Musk’s vision for Neuralink’s technology has made him a leading advocate for the transhumanist agenda.
Advocates of the transhumanist vision maintain that we have an obligation to use advances in biotechnology and bioengineering to overcome our biological limitations and correct our biological flaws. Transhumanists see science and technology as the means to alleviate pain and suffering and to promote human flourishing.
Using science and technology to mitigate pain and suffering and to drive human progress is nothing new. In fact, it is an ideal shared across many cultures and over many centuries. But transhumanists desire more. They insist that we use advances in biotechnology and bioengineering to take control of our own evolution with the grand vision of creating new and improved versions of human beings. They hope to usher in a posthuman future—a utopia of our own design.
In fact, many transhumanists go one step further, arguing that advances in gene editing, BCIs, and anti–aging technologies could extend our life expectancy perhaps indefinitely, allowing us to attain practical immortality. In essence, transhumanism has a religious element to it, with science and technology serving as the pathway to salvation.
BCIs: A Source of Hope and Salvation?
Scientific advances such as those achieved at the HHMC (or at Neuralink), inspire hope in transhumanists that one day soon BCI technology will enhance our mental capabilities beyond natural biological limits. Maybe one day this technology will afford us the means to make ourselves more intelligent and psychologically well adjusted. Perhaps in the near future, we will be able to seamlessly download any bit of information we need to our brains or upload, retrieve, and share our knowledge—along with our thoughts and memories—to the cloud or to other BCI users. BCI technology may even make it possible for each of us to control electronic devices in remote locations throughout the world. Maybe one day we will even be able to link our minds with the minds of others to work as a collective or to share our thoughts and feelings more intimately.
And, the thinking goes, if these types of enhancements can be achieved, then maybe it will soon be possible for us to upload our conscience into a machine framework, attaining a type of digital immortality. This prospect has made science and technology the means of salvation for a growing number of people. The hope is that science and technology will allow us to conquer death and achieve a type of immortality—even if it is a digital one. And this prospect fuels the religious component of the transhumanism movement.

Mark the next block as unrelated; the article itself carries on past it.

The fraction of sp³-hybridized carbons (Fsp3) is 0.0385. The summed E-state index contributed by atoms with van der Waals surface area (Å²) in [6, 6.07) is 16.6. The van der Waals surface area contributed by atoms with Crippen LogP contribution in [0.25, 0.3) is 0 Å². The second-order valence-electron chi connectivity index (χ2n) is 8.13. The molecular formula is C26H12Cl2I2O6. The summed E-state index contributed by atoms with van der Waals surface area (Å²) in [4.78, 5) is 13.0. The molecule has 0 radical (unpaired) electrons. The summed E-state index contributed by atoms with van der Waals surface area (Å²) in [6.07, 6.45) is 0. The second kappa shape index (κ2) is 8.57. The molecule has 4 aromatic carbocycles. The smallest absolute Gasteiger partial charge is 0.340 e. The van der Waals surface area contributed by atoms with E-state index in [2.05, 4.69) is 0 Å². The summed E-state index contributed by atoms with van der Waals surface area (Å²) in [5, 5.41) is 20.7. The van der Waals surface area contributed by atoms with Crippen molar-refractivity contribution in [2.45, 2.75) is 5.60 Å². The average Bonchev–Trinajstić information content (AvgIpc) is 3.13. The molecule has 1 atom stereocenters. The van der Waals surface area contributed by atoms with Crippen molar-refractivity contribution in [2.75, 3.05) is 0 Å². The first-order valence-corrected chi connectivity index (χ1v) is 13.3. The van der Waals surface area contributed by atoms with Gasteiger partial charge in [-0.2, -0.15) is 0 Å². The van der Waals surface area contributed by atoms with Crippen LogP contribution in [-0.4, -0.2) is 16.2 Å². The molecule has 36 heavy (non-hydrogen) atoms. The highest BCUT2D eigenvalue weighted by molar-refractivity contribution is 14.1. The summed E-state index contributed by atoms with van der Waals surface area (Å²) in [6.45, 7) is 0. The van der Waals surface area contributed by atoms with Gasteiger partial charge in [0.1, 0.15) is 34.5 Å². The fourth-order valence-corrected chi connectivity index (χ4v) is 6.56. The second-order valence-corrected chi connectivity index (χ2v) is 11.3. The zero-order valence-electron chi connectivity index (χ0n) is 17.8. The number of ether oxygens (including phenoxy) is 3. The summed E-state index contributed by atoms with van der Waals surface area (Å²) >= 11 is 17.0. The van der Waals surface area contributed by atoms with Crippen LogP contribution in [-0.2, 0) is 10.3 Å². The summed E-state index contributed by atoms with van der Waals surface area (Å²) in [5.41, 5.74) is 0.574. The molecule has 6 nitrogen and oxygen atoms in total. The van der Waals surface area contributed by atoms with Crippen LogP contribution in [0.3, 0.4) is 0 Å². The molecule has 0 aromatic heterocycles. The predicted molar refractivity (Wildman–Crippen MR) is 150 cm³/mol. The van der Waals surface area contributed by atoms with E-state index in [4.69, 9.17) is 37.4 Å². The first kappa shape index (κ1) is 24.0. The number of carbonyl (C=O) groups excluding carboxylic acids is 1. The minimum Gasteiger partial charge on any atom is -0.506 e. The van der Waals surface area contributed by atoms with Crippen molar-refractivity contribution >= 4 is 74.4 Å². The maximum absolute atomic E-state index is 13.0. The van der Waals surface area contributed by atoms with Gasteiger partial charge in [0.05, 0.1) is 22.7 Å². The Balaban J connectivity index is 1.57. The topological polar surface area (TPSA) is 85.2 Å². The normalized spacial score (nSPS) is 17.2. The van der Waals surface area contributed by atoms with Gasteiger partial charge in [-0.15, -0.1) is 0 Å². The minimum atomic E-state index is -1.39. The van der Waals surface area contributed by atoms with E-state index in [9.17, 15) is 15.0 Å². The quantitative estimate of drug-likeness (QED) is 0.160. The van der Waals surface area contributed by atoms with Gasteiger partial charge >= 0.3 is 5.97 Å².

But can the transhumanist agenda deliver on its promises?
I am skeptical for a number of reasons that my coauthor Kenneth Samples and I detail in our book, Humans 2.0. One reason relates to the myth of progress.
The Myth of Progress
Philosopher and scientist Michael Burdett argues that the transhumanism movement is built on the techno-scientific myth of progress.2 (In this context, Burdett uses the term myth to refer to a symbolic story that offers a way of interpreting the world.) Burdett defines the myth of progress as the belief that improvements have occurred throughout history/society/humanity and will continue uninterrupted into the future.
Forming the basis for utopian thinking, the myth of progress drives the belief that, with time, humans will:
• develop a better understanding of reality
• improve the conditions under which we live
• produce flourishing economies
• realize social justice
• reduce morbidity and premature mortality
The myth of progress flows out of the Enlightenment. For many scholars, this idea stands in opposition to religion because the myth of progress finds its undergirding in rationalism and science. Transhumanism goes even further. The quest for a posthuman future radicalizes the myth of progress to the point of ironically imparting to it the characteristics of a religion.
A Historical Critique of the Myth of Progress